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The Philippine Institute of Volcanology and Seismology (PHIVOLCS) lowered the Alert Level for Mayon volcano from 3 to 2 on March 29, 2018. The lowering of the alert status from Alert Level 3 to Alert Level 2 signifies the cessation of eruptive activity and the decline to a moderate level of unrest. However, the lowering of the alert status should not be interpreted to mean that the volcano’s unrest has ceased, considering that the edifice is still inflated relative to its baseline level.
Mayon’s volcano monitoring network and active observation of day-to-day conditions have recorded a general decline in unrest, as indicated by the following monitored parameters:
1. Volcanic earthquake activity:
For the past two weeks, seismic activity has waned from a peak of 82 to less than 10 rockfall events attributed to the collapse of unstable lava flow deposits on the Miisi, Bonga and Basud drainage systems.
Low frequency earthquakes associated with magma degassing and short ash plumes were last recorded on March 15, 2018, although lava flow effusion from the crater could be detected until March 18, 2018. The overall decline in seismicity indicates that there is currently no active transport of eruptible magma to the shallow levels of the edifice.
2. Ground deformation:
Since February 20, 2018, medium-term deflation of Mayon’s edifice has been recorded by electronic tilt and Precise Leveling (PL) surveys despite short-term episodes of inflation of its lower and middle slopes.
The downtrend in ground deformation follows a period of continuous inflation that began in October-November 2017 and implies that magma recharge from deep to shallower levels of the edifice has decreased. Based on medium-term PL data, nonetheless, the volcano is still inflated relative to January 2010 baselines, most likely due to the presence of remnant magma beneath the edifice.
3. Volcanic degassing:
Magmatic sulfur dioxide or SO2 flux measured for the past two weeks has fluctuated within the range of 500 – 2 000 tonnes/day, which is lower than 700 – 4 500 tonnes/day for the period of eruption from January 13, 2018 to March 8, 2018. The current concentrations of SO2 reflect the diminishing volumes of gas exsolved from unreplenished magma beneath the edifice as well as from cooling lava deposits on the summit and volcanic slopes.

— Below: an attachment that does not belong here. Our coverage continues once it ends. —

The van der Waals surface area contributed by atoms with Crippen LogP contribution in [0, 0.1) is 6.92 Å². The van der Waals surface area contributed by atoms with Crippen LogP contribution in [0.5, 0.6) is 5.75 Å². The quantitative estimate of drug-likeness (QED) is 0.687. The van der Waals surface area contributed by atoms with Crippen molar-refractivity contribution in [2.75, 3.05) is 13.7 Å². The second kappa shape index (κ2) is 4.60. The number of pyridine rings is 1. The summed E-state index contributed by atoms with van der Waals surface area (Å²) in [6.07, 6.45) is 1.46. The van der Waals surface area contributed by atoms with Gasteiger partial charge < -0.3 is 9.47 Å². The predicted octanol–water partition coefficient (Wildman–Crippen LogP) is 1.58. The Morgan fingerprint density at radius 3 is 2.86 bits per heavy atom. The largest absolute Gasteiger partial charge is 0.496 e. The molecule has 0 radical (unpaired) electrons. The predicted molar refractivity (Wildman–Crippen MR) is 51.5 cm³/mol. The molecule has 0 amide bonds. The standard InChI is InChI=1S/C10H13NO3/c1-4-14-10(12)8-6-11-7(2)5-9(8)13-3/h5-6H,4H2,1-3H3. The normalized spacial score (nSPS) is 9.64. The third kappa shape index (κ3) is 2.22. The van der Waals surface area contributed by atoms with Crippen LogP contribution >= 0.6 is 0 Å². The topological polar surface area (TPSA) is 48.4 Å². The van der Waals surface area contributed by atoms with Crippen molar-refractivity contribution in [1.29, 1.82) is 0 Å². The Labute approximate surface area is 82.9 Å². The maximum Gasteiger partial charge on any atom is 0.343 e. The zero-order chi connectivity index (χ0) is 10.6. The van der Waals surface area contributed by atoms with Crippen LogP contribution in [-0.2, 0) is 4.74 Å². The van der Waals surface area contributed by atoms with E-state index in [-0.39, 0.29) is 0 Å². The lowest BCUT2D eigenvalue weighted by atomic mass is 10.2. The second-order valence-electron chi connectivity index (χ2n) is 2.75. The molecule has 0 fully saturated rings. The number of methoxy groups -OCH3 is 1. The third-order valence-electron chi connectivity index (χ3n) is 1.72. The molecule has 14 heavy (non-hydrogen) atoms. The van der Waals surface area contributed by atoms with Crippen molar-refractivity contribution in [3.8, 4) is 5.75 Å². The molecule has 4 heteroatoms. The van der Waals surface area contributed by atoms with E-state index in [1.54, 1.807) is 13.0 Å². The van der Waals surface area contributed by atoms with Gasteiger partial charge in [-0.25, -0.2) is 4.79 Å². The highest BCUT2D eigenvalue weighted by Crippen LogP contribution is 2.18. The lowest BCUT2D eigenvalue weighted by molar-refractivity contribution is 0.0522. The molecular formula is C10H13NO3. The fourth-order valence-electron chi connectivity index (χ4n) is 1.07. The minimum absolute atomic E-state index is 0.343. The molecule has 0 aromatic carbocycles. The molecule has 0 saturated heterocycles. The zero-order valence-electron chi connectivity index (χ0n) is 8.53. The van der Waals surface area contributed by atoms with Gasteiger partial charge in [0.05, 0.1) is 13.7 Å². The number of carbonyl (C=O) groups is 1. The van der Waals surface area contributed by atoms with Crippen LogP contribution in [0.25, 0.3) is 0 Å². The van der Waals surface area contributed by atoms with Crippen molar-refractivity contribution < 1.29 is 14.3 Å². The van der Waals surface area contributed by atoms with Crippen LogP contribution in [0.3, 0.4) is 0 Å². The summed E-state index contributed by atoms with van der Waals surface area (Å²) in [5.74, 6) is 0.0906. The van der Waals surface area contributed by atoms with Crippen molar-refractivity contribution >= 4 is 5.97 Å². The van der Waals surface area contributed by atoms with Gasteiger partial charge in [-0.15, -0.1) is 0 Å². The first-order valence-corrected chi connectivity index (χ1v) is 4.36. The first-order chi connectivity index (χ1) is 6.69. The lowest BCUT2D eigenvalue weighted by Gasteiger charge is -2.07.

4. Visual parameters:
Since the last observation of lava effusion on March 18, 2018, no new lava has been detected on Mayon’s summit crater. Crater glow, which is incandescence associated with superheated gas emission at the summit vent, has diminished from intense to faint.
Gravity-driven lava flow has begun to stabilize, producing less rockfall and infrequent pyroclastic density currents, the last of which occurred on March 27, 2018. The decline in observable surface parameters is consistent with the cessation of magma supply to the shallow levels of the volcanic edifice.
Avoid 6-km Permanent Danger Zone
The lowering of the alert status from Alert Level 3 to Alert Level 2 signifies the cessation of eruptive activity and the decline to a moderate level of unrest, PHIVOLCS said.
However, the lowering of the alert status should not be interpreted to mean that the volcano’s unrest has ceased, considering that the edifice is still inflated relative to its baseline level.
If there is a resurgence of volcanic unrest based on any one or combination of the above monitoring parameters, the alert status may step up to Alert Level 3 again, the agency added.
On the other hand, if there is a noticeable return to baseline levels of ground deformation and sustained low levels of other parameters, then the Alert Level may further step down.
The public is still reminded to avoid entry into the 6-km (3.7 miles) Permanent Danger Zone or PDZ due to perennial hazards of rockfalls, avalanche, ash puffs and sudden steam-driven or phreatic eruptions at the summit area.
Furthermore, people living in valleys and active river channels are cautioned to remain vigilant against sediment-laden stream flows and lahars in the event of prolonged and heavy rainfall.
Featured image credit: Jaime S. Sincioco @jaimessincioco